in

This Blog

Syndication

Tags

News

AlertBoot offers a cloud-based full disk encryption and mobile device security service for companies of any size who want a scalable and easy-to-deploy solution. Centrally managed through a web based console, AlertBoot offers mobile device management, mobile antivirus, remote wipe & lock, device auditing, USB drive and hard disk encryption managed services.

Archives

AlertBoot Endpoint Security

AlertBoot offers a cloud-based full disk encryption and mobile device security service for companies of any size who want a scalable and easy-to-deploy solution. Centrally managed through a web based console, AlertBoot offers mobile device management, mobile antivirus, remote wipe & lock, device auditing, USB drive and hard disk encryption managed services.

New Cold Boot Device Developed To Steal Passwords From Disk Encryption Protected Computers

The Register reports that IntelGuardians, a penetration‑testing firm, has built up on the Princeton research that showed how to extract encryption keys from computer memory, RAM.  They’ve created a device and named it “DaisyDukes,” and it plugs into a computer via the USB port.  No word on whether the device comes encased in cut‑offs.  It’s still in beta mode, so anything could happen…  Although, truth be told, I’m guessing they’ve christened the device after the TV character because the bombshell was able to wangle her way into pretty much anything.

 

Based on what I’ve read, it sounds like the new device is very similar to the device the Princeton researchers had showcased last month.  IntelGuardians has a spin on the original device and research, though: they’ve found that passwords, not just encryption keys, remain in RAM as well.  In fact, it turns out that passwords have a distinct signature from one application to another, and these will remain in RAM.  The Princeton researchers had shown that information in RAM decayed gradually, offering a small window of opportunity to steal sensitive data even when a computer is turned off; the new findings increase the type of information that can be compromised, from encryption keys to anything found on RAM.  Intelguardians are talking about seeing if they’d be able to download chat logs with their device, for example.   Among the applications that IntelGuardians has been able to compromise to date include Thunderbird, Outlook, and AOL Instant Messenger, among others.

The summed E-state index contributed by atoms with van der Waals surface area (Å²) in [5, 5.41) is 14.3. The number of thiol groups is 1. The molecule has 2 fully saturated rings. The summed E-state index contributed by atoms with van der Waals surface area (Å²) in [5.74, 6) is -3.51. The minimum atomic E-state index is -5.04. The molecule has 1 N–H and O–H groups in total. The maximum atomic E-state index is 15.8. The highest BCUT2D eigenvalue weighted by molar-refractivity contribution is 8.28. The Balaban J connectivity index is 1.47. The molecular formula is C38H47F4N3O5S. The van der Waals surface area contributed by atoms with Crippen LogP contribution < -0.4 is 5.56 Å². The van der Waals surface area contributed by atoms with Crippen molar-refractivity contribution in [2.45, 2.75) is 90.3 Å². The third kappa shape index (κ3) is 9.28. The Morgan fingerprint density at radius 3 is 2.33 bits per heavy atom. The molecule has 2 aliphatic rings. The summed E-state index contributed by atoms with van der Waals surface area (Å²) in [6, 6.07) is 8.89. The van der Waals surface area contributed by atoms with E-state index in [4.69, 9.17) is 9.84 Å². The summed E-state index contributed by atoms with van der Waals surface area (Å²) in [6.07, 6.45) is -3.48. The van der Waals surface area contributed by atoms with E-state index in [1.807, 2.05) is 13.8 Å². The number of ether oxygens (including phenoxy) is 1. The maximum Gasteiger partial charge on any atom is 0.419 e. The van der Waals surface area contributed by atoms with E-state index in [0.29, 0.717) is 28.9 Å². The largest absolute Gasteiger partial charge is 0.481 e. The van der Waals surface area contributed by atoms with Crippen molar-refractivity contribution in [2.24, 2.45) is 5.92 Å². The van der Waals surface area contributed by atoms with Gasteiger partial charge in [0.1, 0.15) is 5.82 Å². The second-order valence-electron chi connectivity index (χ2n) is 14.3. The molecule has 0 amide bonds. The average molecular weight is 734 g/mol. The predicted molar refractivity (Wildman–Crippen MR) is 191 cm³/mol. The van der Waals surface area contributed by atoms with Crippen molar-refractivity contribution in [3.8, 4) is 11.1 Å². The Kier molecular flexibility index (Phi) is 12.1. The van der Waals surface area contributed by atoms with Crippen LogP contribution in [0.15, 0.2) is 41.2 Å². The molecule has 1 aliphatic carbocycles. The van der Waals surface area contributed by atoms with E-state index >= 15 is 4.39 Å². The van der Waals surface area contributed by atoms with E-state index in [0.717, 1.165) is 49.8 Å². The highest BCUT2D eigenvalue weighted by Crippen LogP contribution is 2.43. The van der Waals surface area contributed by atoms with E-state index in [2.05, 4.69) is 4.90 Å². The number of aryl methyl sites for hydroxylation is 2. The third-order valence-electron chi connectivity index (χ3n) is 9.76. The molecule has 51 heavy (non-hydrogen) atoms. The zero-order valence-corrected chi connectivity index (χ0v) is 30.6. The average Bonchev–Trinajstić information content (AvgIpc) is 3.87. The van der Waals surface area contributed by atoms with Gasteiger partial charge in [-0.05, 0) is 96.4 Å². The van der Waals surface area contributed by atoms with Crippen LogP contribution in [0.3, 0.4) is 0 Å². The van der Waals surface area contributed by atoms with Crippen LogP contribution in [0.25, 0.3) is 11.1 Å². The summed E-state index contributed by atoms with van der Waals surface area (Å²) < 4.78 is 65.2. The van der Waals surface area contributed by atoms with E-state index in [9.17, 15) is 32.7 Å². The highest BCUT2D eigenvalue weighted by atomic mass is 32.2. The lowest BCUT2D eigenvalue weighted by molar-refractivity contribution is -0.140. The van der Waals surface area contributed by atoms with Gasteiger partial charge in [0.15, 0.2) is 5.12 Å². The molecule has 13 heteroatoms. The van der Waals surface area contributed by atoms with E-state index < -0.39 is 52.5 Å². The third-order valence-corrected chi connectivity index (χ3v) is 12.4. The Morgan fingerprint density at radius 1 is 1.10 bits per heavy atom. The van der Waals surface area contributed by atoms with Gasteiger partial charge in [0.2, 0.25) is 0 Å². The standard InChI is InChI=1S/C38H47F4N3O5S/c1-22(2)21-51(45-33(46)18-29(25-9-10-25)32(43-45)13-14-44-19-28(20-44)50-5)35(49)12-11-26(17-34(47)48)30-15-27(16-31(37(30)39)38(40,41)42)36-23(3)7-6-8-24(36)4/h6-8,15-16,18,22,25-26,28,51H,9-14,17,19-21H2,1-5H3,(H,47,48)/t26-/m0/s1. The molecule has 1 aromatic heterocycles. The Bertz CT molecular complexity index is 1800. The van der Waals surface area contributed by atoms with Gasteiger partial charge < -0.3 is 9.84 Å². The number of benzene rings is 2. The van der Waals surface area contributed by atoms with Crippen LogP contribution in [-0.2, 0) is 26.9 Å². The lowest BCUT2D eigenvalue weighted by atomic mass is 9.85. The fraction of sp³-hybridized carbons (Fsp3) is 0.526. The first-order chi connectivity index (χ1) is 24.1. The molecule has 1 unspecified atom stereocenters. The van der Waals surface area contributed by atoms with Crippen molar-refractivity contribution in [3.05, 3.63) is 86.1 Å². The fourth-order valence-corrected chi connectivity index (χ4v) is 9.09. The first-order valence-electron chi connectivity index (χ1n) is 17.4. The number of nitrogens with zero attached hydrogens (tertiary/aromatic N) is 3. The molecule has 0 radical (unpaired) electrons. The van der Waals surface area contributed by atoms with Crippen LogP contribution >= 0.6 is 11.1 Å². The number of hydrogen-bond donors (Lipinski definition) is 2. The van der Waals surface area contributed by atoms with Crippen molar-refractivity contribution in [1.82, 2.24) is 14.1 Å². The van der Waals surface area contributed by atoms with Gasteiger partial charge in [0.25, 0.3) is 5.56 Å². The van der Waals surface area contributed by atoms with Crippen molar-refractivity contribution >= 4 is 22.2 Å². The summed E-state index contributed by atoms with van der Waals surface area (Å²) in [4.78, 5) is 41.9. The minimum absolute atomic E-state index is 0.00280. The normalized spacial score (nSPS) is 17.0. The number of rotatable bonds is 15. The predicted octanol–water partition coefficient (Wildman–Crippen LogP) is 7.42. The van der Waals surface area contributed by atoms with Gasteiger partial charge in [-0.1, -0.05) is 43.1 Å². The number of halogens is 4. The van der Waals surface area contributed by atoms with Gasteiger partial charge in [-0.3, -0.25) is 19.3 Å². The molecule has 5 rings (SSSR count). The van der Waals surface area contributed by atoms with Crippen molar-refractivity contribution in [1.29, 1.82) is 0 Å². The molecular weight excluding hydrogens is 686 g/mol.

The news, understandably, is not making as much of a splash as the original findings did.  And, just like the original findings, the security breach hinges upon finding a computer that is left unattended and turned on, or left in sleep mode.  Well, that and having the ability to boot off the USB drive.  Because the data in RAM will be overwritten when a computer is turned back on, the researchers boot up the computer from their device and copy the data found in the RAM as is, decreasing the chances of disturbing the original data—and increasing the chances of finding something useful.

 

So, it seems like a particularly effective way of getting around this particular problem—if you do have full disk encryption, like AlertBoot, on your computers—would be to turn off the ability of USB boot ups on your computers.  Someone commented that this is missing the point, since one could use a bootable CD or a floppy disk to get around it.

 

Not quite, I imagine.  Remember, the purpose here is to obtain data residing in RAM.  A bootable CD—you can’t write stuff to it; it’s just the nature of the medium.  As to a floppy disk, yeah, it’s possible.  However, last time I checked, floppy disks have a capacity of less than 2 MB.  When you consider that most RAM capacities on computers are at least 100 times bigger, there’s a less than one percent chance of getting something useful being copied to the floppy disk.  And this is not taking into account the size of the software that will reside on the floppy disk to read and save said data (and the effects of formatting the disk).  Realistically speaking, I’d imagine the available space of a floppy disk would be approximately 1 MB, and most RAM approaches 500 MB on the lower end of the scale (with some going as high as 2 GB), representing a 0.2% change of culling sensitive data at most.

 

If anything, I’d say that the point most people are missing is this: physical security still matters in this day and age.  Computer security products are there as a back up to the vicissitudes of life (and common sense): antivirus software will always take a back seat to not visiting unsafe sites; encryption will always take a back seat to not getting it stolen.

 
<Previous Next>

Stolen Bank Hard Drive Has One Million Customer Records And No Hard Disk Encryption

Prison Loses USB Drive With Data On 3500 Visitors. Disk Encryption Not Used

Comments

No Comments

About sang_lee

Sang Lee is a Senior Account Manager and Security Analyst with AlertBoot, Inc., the leading provider of managed endpoint security services, based in Las Vegas, NV. Mr. Lee helps with the deployment and ongoing support of the AlertBoot disk encryption managed service. Prior to working at AlertBoot, Mr. Lee served in the South Korean Navy. He holds both a B.S. and an M.S. from Tufts University in Medford, Massachusetts, U.S.A.